Monday, 19 October 2009

Guest post by Stephen Kinsella: NAMA will not get banks lending again

Stephen Kinsella: The primary objective of the National Asset Management Agency is to increase the flow of credit to the ‘real’ economy — that’s you and me, homes and businesses — by clearing banks’ balance sheets of ‘impaired’ assets. The story goes that these assets reduce the banks’ abilities to borrow on the interbank lending market, choking the banks of the necessary funds to lend out to small and medium businesses. Starved of capital, the businesses fold, and people are made unemployed; economy and society generally suffer.

The ‘impaired’ assets to be bought by NAMA are to be seen as the dam obstructing the flow of capital to these businesses, and their removal will start the process of lending by our retail banks off again.

This logic is flawed.

The cleansed banks will not begin lending once the transfer of loans to NAMA is complete, and NAMA’s bonds are swopped for ECB cash. Even completely cleansed banks are not enough to restore lending to previous levels for several reasons.

First, we are in a completely different business environment. Banks as for-profit going concerns are right not to lend to prospective borrowers whose businesses are too risky: that behaviour would throw away the cash NAMA just gave the banks.

Second, banks debt in relation to their equity—their leverage—is too high, meaning they need to pay down their debts quickly, and cannot do so while lending out more money, which would perforce increase their debt.

Third, despite evidence to the contrary, bankers are smart people. Bankers understand instinctively that the level of uncertainty in the economic system is very high, so they will try to increase their cash balances to compensate for that reduction in certainty. As JM Keynes once wrote: “The possession of actual money lulls our disquietude, and the premium which we require to make us part with money is the measure of the degree of our disquietude”. Our bankers now have a ‘liquidity preference’ for cash, meaning we won’t see increased lending to the real economy at reasonable rates of interest. Banks can always manage to lend at unreasonable rates of interest, but that doesn’t help the real economy.

Fourth, all our bankers understand that even if NAMA succeeds brilliantly, beyond even its greatest supporters’ dreams, their balance sheets contain another ticking time bomb: the coming implosion of the Irish residential mortgage market. The ECB will increase its interest rates in the coming year. When hundreds, and perhaps thousands, of homeowners throw their keys back in the bankers’ faces, and create another slew of bad debt to be mopped up, the bankers know they will need cash waiting to cover these bad debts, in addition to another bailout from the taxpayer.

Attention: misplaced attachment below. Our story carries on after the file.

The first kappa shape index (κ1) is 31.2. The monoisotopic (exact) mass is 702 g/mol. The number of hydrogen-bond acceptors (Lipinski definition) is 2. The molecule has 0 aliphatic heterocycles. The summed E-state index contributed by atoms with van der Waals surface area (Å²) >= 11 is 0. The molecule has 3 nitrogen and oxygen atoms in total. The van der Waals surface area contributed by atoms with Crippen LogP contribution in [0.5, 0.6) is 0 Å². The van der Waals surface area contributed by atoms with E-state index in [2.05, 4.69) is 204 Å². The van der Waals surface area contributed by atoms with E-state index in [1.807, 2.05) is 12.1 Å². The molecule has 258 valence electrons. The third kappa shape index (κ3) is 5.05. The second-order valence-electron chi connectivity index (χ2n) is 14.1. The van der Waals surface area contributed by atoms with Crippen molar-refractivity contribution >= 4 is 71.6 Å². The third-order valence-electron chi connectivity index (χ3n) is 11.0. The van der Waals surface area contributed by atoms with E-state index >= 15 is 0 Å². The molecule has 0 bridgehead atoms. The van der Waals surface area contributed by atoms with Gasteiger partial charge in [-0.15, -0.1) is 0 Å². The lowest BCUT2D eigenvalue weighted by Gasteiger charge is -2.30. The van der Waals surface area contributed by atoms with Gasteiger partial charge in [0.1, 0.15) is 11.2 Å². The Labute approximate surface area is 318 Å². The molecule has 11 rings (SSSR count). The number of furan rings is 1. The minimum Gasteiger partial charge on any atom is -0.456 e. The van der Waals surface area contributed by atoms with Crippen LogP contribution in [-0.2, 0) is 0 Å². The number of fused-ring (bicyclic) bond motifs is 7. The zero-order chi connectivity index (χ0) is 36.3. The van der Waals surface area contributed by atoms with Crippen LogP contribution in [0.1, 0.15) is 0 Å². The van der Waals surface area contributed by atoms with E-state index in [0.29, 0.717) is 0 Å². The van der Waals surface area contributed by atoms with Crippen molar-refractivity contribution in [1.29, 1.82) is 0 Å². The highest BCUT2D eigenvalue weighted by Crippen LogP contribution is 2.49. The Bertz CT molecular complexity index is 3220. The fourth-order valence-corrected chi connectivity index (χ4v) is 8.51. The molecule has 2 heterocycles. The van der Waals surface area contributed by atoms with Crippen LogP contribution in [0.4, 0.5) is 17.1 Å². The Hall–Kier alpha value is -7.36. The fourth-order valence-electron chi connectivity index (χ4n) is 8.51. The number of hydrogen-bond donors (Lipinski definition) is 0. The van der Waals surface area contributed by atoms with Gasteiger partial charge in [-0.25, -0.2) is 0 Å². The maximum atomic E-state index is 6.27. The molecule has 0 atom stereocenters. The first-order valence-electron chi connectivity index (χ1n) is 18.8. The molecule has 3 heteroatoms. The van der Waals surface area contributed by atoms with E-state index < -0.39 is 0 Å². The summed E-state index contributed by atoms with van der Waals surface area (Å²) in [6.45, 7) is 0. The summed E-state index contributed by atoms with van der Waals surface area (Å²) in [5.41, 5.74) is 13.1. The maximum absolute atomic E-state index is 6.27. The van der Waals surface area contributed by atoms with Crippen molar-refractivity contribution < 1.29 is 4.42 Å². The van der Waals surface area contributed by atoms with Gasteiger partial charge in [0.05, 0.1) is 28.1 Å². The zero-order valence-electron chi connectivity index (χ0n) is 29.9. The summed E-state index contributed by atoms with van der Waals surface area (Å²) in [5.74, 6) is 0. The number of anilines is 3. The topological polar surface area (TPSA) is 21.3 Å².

Banks will not lend to risky propositions in riskier times when their balance sheets (and their fiduciary duty) is to deleverage. The bankers will wisely sit on the cash we will have injected into their balance sheets, and wait until the time is right to call for more.

It is now a foregone conclusion that NAMA will be brought in. NAMA’s basic form is unalloyed by months of intense public debate on the merits and demerits of this ‘bad bank’. Given that NAMA will not meet its objective to increase lending to the real economy, we must urgently consider major modifications to NAMA as it moves through the committee phase toward its eventual implementation.
Dr. Stephen Kinsella is a Lecturer in Economics at the University of Limerick and author of Ireland in 2050: How Will We be Living? (Liberties Press)

15 comments:

lorcan said...

I agree that NAMA needs reform if it is too late for an alternative proposal to gain traction. However, I think the criticism that it will not result in increased lending is slightly misplaced. Isn't the logic merely that it would *allow* increased lending, i.e. a necessary but not sufficient condition?

Martin O'Dea said...

Lorcan, the necessity of lending has been the key arguement for the implementation of NAMA. If politicians had argued that they wished to offer the banks the option of lending with a pledge of €54 billion in a digout by buying up porperty debts that will likely be unpaid with taxpayers funds I feel that NAMA would not now be a given. Therefore Stephen's highlighting its likely failure to perform its stated function should really be addressed by government. Also, opposition parties - most likely those of a progressive hue - need to stand against this process - it is perhaps not good enough now to see this proposal as an inevitability. This is surely an item with such major ramifications that voices of dissent should be heard. As pointed out in your recent conference the use of T.O.G.I.T. is not only erroneous in principle but not particularly tasteful when one realises the vast sums and implications involved.

Stephen Kinsella said...

@Lorcan, @Martin,

Thanks for the comments!